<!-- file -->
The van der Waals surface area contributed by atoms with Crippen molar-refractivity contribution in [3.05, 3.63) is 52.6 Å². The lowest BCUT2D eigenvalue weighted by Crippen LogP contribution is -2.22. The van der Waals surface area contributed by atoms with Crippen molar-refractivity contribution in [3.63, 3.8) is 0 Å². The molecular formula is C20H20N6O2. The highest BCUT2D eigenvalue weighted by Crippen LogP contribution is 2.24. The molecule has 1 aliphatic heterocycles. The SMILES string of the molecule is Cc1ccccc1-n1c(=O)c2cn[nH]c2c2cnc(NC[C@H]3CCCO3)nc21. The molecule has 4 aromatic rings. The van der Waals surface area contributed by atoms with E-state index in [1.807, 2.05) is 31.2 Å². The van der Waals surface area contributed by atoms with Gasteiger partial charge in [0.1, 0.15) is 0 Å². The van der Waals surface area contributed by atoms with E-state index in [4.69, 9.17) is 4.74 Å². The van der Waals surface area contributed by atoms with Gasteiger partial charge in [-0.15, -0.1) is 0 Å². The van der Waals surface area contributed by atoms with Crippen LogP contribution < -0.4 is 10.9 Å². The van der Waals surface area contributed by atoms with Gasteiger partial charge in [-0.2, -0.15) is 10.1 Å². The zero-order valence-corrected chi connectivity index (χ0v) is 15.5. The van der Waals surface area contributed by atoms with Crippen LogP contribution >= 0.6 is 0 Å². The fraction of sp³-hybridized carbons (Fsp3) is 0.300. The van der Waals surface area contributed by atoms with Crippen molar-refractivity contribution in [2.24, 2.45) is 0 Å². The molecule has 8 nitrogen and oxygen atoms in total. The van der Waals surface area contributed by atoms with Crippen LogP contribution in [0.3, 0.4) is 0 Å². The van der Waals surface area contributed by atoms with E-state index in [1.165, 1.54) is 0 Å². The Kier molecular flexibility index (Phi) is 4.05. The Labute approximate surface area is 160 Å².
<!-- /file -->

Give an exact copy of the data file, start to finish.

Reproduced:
The van der Waals surface area contributed by atoms with Crippen molar-refractivity contribution in [3.05, 3.63) is 52.6 Å². The lowest BCUT2D eigenvalue weighted by Crippen LogP contribution is -2.22. The van der Waals surface area contributed by atoms with Crippen molar-refractivity contribution in [3.63, 3.8) is 0 Å². The molecular formula is C20H20N6O2. The highest BCUT2D eigenvalue weighted by Crippen LogP contribution is 2.24. The molecule has 1 aliphatic heterocycles. The SMILES string of the molecule is Cc1ccccc1-n1c(=O)c2cn[nH]c2c2cnc(NC[C@H]3CCCO3)nc21. The molecule has 4 aromatic rings. The van der Waals surface area contributed by atoms with E-state index in [1.807, 2.05) is 31.2 Å². The van der Waals surface area contributed by atoms with Gasteiger partial charge in [0.1, 0.15) is 0 Å². The van der Waals surface area contributed by atoms with E-state index in [4.69, 9.17) is 4.74 Å². The van der Waals surface area contributed by atoms with Gasteiger partial charge in [-0.15, -0.1) is 0 Å². The van der Waals surface area contributed by atoms with Crippen LogP contribution < -0.4 is 10.9 Å². The van der Waals surface area contributed by atoms with Gasteiger partial charge in [-0.2, -0.15) is 10.1 Å². The zero-order valence-corrected chi connectivity index (χ0v) is 15.5. The van der Waals surface area contributed by atoms with Crippen LogP contribution >= 0.6 is 0 Å². The fraction of sp³-hybridized carbons (Fsp3) is 0.300. The van der Waals surface area contributed by atoms with Crippen molar-refractivity contribution in [2.24, 2.45) is 0 Å². The molecule has 8 nitrogen and oxygen atoms in total. The van der Waals surface area contributed by atoms with Crippen LogP contribution in [0.3, 0.4) is 0 Å². The van der Waals surface area contributed by atoms with E-state index in [1.165, 1.54) is 0 Å². The Kier molecular flexibility index (Phi) is 4.05. The Labute approximate surface area is 160 Å².